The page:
For Reardon, life is completely different. Once he and Amy part, there is the sense of inevitability about his fate and perhaps Gissing dwells too much on his poverty. However, as a character, he serves to demonstrate that non-commercial writing, however brilliant, can lead to destitution. It's a stinging indictment of not only the literary world at the time but the public which gobbled up three volume novels of no substance and failed to appreciate the talent of 'real' storytellers. Harold Biffen is another casualty of such a system, putting much effort into a realist novel about a grocer with the full knowledge that the public will not read such a story. The dual fates of Reardon and Biffen are a sad by-product of the 'trade' of literature.

New Grub Street is an excellent, if ultimately depressing book. There are some scenes of humour - including a daring rescue from a burning building which perhaps should not be as amusing as it is - but, for the most part, it is bleak and unrelenting. No character is wholly good, in the same way that no character in wholly bad. Reardon's pride adds to the wounds inflicted by his literary failures and Biffen's sudden affection for a woman assists in his downfall. As I said above, Milvain may prosper but it may not bring him complete happiness. This is a book about fortune and about the 'trade' of literature, something as hotly debated now as it was a century ago. 

Friday, 3 January 2014

Birds of a Feather Return

Last night saw the return of Birds of a Feather to television screens after an absence of fifteen years. Critics have been mixed - Digital Spy seemed to enjoy it while The Telegraph gave it one star - but a lot of the fans seemed to enjoy it. Personally, I loved it. Took a little bit to get going but once Dorien turned up on the doorstep it was back to its usual self. I was in fits of giggles at the end when 'Shrek' walked though the door.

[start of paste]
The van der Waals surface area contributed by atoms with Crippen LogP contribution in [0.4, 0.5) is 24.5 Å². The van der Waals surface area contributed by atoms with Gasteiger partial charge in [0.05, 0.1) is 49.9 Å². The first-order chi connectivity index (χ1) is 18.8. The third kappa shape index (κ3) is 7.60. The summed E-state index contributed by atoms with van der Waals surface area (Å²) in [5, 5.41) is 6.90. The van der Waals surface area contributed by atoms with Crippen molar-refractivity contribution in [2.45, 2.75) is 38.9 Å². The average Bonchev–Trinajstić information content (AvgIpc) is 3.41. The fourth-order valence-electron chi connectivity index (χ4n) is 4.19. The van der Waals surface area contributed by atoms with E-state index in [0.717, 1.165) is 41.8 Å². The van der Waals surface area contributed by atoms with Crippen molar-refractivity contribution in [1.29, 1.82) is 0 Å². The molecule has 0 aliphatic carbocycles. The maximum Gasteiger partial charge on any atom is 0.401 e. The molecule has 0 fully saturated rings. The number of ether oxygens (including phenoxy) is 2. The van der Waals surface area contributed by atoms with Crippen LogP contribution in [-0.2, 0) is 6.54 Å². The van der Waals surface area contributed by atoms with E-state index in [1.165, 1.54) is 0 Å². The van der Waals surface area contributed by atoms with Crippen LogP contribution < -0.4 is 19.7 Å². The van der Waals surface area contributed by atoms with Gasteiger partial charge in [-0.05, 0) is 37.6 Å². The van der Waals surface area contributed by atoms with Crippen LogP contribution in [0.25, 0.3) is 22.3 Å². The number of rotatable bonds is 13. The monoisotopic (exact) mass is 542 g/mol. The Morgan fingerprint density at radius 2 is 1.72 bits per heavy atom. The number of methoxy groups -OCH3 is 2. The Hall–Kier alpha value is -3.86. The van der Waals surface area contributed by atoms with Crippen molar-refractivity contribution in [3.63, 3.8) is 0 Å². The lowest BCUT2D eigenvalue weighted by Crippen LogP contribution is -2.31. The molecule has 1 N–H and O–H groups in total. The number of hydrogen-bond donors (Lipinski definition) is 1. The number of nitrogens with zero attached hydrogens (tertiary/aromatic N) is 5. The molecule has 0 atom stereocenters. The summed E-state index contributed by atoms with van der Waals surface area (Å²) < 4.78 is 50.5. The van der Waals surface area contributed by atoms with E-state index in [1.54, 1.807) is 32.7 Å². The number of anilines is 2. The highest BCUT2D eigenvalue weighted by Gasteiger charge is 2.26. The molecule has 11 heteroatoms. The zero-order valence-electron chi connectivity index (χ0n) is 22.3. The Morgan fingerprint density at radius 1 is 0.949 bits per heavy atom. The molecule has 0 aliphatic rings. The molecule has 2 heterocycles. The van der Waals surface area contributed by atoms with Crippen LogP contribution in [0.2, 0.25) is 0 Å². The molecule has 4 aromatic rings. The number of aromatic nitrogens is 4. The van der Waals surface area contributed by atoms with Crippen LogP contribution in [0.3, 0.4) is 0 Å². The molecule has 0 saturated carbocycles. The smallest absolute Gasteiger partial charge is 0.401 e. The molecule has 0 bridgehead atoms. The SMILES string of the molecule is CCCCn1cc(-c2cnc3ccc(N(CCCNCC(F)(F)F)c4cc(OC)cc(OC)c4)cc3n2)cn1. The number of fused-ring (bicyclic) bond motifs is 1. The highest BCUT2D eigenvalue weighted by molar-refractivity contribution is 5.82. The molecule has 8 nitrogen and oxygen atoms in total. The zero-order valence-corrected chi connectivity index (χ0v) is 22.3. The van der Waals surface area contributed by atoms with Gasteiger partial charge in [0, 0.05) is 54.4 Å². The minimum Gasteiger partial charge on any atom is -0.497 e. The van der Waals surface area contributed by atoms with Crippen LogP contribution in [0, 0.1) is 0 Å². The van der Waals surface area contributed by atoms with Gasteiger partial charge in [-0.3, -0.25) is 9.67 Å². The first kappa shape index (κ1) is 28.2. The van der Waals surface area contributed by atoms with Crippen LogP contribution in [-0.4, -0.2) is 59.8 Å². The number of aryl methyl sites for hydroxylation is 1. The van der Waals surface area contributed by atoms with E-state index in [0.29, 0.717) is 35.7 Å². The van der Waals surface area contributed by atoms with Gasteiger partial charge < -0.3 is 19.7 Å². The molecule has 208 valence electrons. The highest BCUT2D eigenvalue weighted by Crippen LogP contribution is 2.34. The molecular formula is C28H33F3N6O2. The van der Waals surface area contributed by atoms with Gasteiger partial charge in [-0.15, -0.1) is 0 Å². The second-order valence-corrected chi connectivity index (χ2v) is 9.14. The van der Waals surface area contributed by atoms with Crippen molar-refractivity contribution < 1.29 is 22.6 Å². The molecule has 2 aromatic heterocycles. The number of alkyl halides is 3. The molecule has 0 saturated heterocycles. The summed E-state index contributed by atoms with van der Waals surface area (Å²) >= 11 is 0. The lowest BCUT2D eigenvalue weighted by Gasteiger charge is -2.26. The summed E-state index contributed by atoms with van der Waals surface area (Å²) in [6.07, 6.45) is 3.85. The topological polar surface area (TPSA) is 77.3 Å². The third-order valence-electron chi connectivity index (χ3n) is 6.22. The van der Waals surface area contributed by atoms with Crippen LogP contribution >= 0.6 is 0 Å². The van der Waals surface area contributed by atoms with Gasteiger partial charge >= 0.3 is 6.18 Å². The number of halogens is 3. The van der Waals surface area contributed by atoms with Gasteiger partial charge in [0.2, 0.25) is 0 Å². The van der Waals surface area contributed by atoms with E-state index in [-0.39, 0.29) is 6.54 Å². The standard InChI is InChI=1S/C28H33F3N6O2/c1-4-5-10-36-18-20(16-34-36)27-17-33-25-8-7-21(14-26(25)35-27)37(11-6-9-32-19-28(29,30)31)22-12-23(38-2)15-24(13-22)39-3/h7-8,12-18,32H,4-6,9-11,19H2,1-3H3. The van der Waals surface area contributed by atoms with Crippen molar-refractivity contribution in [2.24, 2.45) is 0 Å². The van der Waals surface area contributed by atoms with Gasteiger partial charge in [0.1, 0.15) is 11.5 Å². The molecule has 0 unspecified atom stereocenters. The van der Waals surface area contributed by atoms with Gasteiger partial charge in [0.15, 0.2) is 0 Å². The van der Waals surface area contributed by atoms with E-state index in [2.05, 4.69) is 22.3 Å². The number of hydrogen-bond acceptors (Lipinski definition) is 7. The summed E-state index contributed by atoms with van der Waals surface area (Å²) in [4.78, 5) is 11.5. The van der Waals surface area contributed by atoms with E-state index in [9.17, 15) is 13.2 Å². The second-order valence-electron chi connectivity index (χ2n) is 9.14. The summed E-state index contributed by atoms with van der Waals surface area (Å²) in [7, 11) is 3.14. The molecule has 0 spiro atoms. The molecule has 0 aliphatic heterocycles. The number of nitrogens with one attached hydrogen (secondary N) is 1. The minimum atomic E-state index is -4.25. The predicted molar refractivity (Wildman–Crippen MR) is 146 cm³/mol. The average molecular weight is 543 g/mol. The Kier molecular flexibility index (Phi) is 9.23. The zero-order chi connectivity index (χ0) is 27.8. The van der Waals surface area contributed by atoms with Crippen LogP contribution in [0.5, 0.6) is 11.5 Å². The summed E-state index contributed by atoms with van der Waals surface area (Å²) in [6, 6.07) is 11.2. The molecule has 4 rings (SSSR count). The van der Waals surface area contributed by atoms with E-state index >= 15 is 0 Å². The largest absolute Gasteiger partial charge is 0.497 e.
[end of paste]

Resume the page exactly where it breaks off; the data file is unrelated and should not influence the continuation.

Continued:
One thing that intrigues me about the return is the shift from the BBC to ITV. Linda Robson who plays Tracey said that it was because the BBC only offered a half an hour Christmas special whereas ITV were willing to take a punt on a full series. She suggests there's a policy at the BBC not to do retrospective series, something that tallies with some of the irritating decisions of recent years (though you'll note there are still hopes to bring Only Fools and Horses back again and this time unfortunately without the input of John Sullivan). It's hardly a blanket ban on retrospective series, is it? But, even if such a thing existed, it would be excessively stupid, especially in this case. You see, Birds of a Feather proved in 2012 that it could be updated and revitalised as it toured the country in a very popular stage show, which I saw in Sheffield. A 'retrospective series' was a natural continuation of this success. I would've been disappointed if they hadn't given it a shot and thank you to ITV (not often I say that) for giving it a chance.

Of course, the next seven episodes could prove me wrong and the whole idea could be a terrible one but, somehow, I don't think so. It was like stepping into a comfortable pair of slippers last night and this time with social commentary I could actually understand. It'll take the new characters and actors a little time to gel but the chemistry between the main cast is there and always has been. The BBC have shot themselves in the foot with this one.

Thursday, 2 January 2014

...Onwards to 2014

2013 was a mixed bag on the work front but a lousy year all told. It was the year things finally got away from me and I can only hope 2014 will be an improvement. I have big things ahead. This post details the things I'd like to do, as well as the things I need to do.

2014 is, barring catastrophe, thesis submission year. It's been a long time coming and, I have to admit, the light at the end of the tunnel is frightening. Completion will bring its own set of problems but if I look towards them I'll panic and flee. So, let's just focus on finishing writing, submitting, the viva and... Actually, let's just think about the writing aspect. Everything else is too scary.